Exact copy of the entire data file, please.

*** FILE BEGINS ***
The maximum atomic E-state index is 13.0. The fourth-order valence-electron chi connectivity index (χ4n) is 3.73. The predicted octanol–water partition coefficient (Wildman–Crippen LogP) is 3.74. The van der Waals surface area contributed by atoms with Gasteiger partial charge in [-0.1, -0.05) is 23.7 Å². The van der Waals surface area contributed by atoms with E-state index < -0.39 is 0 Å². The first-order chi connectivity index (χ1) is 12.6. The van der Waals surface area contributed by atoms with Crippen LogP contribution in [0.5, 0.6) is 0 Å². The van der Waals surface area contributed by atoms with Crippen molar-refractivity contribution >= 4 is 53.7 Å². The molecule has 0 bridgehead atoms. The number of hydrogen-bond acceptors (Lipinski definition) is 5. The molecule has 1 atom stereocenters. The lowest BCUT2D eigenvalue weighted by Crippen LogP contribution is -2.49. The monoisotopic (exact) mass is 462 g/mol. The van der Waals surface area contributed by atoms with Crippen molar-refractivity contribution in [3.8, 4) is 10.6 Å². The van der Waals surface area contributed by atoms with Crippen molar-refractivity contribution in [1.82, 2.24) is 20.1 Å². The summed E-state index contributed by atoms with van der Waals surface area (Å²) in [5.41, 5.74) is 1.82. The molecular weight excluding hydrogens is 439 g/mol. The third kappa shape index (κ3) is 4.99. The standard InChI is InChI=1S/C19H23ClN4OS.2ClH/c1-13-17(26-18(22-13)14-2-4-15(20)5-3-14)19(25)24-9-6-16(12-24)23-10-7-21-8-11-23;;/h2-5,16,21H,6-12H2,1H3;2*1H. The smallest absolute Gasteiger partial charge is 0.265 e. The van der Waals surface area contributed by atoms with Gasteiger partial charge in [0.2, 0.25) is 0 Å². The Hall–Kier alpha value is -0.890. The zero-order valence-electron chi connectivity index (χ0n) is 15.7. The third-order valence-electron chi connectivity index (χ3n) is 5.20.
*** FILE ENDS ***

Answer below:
The maximum atomic E-state index is 13.0. The fourth-order valence-electron chi connectivity index (χ4n) is 3.73. The predicted octanol–water partition coefficient (Wildman–Crippen LogP) is 3.74. The van der Waals surface area contributed by atoms with Gasteiger partial charge in [-0.1, -0.05) is 23.7 Å². The van der Waals surface area contributed by atoms with E-state index < -0.39 is 0 Å². The first-order chi connectivity index (χ1) is 12.6. The van der Waals surface area contributed by atoms with Crippen LogP contribution in [0.5, 0.6) is 0 Å². The van der Waals surface area contributed by atoms with Crippen molar-refractivity contribution >= 4 is 53.7 Å². The molecule has 0 bridgehead atoms. The number of hydrogen-bond acceptors (Lipinski definition) is 5. The molecule has 1 atom stereocenters. The lowest BCUT2D eigenvalue weighted by Crippen LogP contribution is -2.49. The monoisotopic (exact) mass is 462 g/mol. The van der Waals surface area contributed by atoms with Crippen molar-refractivity contribution in [3.8, 4) is 10.6 Å². The van der Waals surface area contributed by atoms with Crippen molar-refractivity contribution in [1.82, 2.24) is 20.1 Å². The summed E-state index contributed by atoms with van der Waals surface area (Å²) in [5.41, 5.74) is 1.82. The molecular weight excluding hydrogens is 439 g/mol. The third kappa shape index (κ3) is 4.99. The standard InChI is InChI=1S/C19H23ClN4OS.2ClH/c1-13-17(26-18(22-13)14-2-4-15(20)5-3-14)19(25)24-9-6-16(12-24)23-10-7-21-8-11-23;;/h2-5,16,21H,6-12H2,1H3;2*1H. The smallest absolute Gasteiger partial charge is 0.265 e. The van der Waals surface area contributed by atoms with Gasteiger partial charge in [0.2, 0.25) is 0 Å². The Hall–Kier alpha value is -0.890. The zero-order valence-electron chi connectivity index (χ0n) is 15.7. The third-order valence-electron chi connectivity index (χ3n) is 5.20.